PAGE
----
It’s been a long while since my last post, and too much has happened. I have been making fresh things (food processor salad), small things (roasted grapes), very healthy things (raw cacao chocolate almond butter), early things (6am oat milk), late things (late night healthy hot chocolate) and plan to add my new recipes soon, but for now let’s go back to December, to that wonderful, festive, pre-Christmas excitement. I bake these in autumn and winter. This is the perfect thing to have in deep, dark January. Fill your house with the smells of spice and hot sugar.
These buns come with a story. When I was aged four, we lived in Calgary, Canada, and used to come on holiday to visit family in Aberdeen, Scotland. I remember one specific occasion when we had flown into Edinburgh and had to catch a train north to Aberdeen. My aunt had packed us a picnic for the journey and had included what I thereafter called sticky buns – large, swirled spicy rolls with stripy icing on top. I had never eaten these before, and for a long time afterwards I would ask for them again. These are my recreation of the buns we had on that train journey. I have added a crème patissière filling, because, as I have mentioned before, this family is obsessed with thick, vanilla custard.
We ate these for breakfast on Christmas day, with coffee or hot chocolate. These keep well in the fridge for two to three days and will be soft when reheated in a microwave. To bake these fresh in the morning, put the buns in the fridge overnight for the final rise. Make sure they look puffy enough before baking – they might need some additional rising time out of the fridge depending on temperature.
For the dough:
1 sachet of dried fast action yeast, or 15g fresh yeast
200ml tepid milk
50g melted, unsalted butter
1 beaten egg – add only half to the dough, use the rest mixed with some milk for glazing
450g plain flour
½ teaspoon salt
½ teaspoon ground cardamom
Grated zest of ½ lemon
For the spiced sugar:
80g soft, salted butter
150g white sugar
Scant tablespoon cinnamon
1 teaspoon ground cardamom
For the crème patissière:
1 teaspoon vanilla bean paste or vanilla extract or the seeds scraped from a vanilla pod
500ml whole milk
7 egg yolks
For the icing:
This quantity makes twelve buns.
Mix the yeast into the milk, then add everything else. Knead until the dough is glossy and stretchy. Allow to rise – the volume should double. The speed at which this happens is temperature dependent – next to our Rayburn stove, it can take 60-90 minutes. Save the rest of the egg for glazing in the fridge.
Mash the soft butter, sugar and ground spices together for the sugar filling and then chill. I find the easiest way to get even coverage is not to spread it when soft but to use a coarse grater to sprinkle it when chilled.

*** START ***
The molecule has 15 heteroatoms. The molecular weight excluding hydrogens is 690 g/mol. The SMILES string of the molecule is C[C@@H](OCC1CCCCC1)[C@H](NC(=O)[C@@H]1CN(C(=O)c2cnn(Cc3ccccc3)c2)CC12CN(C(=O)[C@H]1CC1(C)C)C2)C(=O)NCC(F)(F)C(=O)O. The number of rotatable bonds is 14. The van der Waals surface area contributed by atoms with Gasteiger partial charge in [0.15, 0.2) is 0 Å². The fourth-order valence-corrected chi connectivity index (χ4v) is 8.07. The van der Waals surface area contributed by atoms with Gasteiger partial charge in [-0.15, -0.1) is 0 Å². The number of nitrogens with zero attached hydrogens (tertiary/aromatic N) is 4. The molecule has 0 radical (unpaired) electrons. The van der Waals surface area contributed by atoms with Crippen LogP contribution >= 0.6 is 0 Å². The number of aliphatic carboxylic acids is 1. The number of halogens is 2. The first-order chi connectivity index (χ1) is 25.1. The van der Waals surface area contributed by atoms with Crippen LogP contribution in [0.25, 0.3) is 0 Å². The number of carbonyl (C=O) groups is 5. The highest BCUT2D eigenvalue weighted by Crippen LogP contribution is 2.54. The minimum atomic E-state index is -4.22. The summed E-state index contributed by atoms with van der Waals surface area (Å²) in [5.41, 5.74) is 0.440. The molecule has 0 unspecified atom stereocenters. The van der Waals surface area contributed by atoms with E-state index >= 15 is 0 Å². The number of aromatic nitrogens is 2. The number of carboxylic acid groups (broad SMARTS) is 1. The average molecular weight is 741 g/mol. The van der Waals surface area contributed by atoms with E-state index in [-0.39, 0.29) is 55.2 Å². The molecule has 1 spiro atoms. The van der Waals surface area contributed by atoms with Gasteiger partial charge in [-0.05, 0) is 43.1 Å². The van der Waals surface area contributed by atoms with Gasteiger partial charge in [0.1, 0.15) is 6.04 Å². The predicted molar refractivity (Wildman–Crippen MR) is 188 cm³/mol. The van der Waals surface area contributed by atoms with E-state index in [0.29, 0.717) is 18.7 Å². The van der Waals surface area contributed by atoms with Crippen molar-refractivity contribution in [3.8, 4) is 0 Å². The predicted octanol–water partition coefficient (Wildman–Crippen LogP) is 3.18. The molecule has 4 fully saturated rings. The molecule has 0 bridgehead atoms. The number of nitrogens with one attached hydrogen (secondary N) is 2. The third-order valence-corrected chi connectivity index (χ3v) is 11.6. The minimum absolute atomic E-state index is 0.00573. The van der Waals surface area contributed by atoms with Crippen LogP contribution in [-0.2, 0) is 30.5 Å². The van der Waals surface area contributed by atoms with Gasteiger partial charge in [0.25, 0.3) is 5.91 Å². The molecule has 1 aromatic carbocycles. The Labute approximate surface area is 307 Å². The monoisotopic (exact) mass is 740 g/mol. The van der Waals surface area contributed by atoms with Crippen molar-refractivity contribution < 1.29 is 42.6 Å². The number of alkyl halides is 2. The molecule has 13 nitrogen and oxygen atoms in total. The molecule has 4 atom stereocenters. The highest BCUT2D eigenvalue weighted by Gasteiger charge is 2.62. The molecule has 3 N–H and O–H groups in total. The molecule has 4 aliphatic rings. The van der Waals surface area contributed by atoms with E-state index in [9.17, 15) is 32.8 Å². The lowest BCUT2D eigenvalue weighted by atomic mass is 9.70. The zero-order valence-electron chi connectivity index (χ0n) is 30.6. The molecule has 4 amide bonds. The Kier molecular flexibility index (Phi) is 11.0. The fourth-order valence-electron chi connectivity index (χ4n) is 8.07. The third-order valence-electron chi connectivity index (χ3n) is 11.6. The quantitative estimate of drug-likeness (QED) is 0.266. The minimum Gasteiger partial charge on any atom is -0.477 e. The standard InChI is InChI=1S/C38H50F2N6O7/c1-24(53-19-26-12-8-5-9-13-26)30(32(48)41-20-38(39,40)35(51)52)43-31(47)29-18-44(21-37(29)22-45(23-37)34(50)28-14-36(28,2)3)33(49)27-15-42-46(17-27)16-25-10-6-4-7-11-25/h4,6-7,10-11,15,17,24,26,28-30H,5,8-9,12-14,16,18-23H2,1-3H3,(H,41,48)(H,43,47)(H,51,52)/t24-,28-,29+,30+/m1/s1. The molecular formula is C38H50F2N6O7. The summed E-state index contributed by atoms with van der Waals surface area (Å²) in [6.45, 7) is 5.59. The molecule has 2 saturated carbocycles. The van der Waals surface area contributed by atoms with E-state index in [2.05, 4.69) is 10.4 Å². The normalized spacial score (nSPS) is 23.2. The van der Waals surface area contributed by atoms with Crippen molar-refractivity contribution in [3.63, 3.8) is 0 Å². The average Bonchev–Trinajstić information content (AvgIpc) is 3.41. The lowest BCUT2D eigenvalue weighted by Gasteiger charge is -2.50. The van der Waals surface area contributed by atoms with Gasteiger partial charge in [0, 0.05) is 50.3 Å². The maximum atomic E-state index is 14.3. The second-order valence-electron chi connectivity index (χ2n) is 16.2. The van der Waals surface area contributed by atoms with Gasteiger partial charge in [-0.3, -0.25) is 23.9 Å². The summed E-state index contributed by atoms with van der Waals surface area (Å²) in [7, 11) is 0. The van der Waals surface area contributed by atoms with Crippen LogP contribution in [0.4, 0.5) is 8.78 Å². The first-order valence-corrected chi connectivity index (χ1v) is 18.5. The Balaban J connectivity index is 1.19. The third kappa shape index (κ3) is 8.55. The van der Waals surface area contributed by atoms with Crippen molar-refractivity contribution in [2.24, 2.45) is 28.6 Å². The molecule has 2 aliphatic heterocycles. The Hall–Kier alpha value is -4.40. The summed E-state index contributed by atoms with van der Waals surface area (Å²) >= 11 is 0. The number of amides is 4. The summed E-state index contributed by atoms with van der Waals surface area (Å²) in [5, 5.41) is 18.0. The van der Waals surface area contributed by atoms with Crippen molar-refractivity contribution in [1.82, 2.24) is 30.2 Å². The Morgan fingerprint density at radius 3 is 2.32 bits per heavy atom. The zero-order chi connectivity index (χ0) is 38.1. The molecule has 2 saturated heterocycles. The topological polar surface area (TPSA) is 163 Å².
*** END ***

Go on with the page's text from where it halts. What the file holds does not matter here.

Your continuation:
Make the custard. Heat the milk and vanilla in a pan until steaming point then remove from the heat. Beat the yolks, sugar and cornflour together. Pour the milk in while whisking then return it all to the pan. Whisk continuously over a low-medium heat until the custard thickens. Allow to bubble for 30 seconds to cook the flour but keep stirring. Cool in a bowl in the fridge with non-stick paper over the custard surface. (For custard making pictures, look here: http://www.bakingvet.com/2014/10/27/chocolate-custard-brioche-buns/)
Roll out the risen dough into a large rectangle about 2cm thick. (For pictures of how to do this, look here at my other bun recipe: https://bakingvet.com/2014/10/27/chocolate-custard-brioche-buns/) Use a grater to grate the sugar filling evenly over the dough. Place the chilled custard in a piping bag with a 2cm diameter hole cut and pipe a thick line along the long edge nearest you. Gently roll this edge around the custard cylinder and then continue to roll up, just tightly enough to prevent the custard squeezing out. (If it is not tight enough, the rolls will open out a bit when baked and the sugar will flood out…) Use a sharp knife to slice the roll into 12 pieces and place the buns on a baking sheet. Glaze with some beaten egg and cover with cling film. Leave to rise again – the dough sections should double their diameter. Put the rest of the custard in the fridge. Preheat the oven to 200 degrees C.
Uncover the buns and then use the piping bag to pipe more custard into their centres – submerge the nozzle of the bag in the existing custard and then swell it up a bit. Glaze the buns again with egg and bake, taking care not to burn them – usually about 15 minutes. Sometimes I remove the buns on the outer edge and bake the ones in the centre for a little longer so each one is adequately baked.
When a bit cooler, mix icing sugar and water and use a piping bag to ice streaky stripes. Best eaten warm.
And a few more things… here are my pepparkakor cookies on our Christmas table, and the new year wishing cakes. I ended up making three for an excess of parties…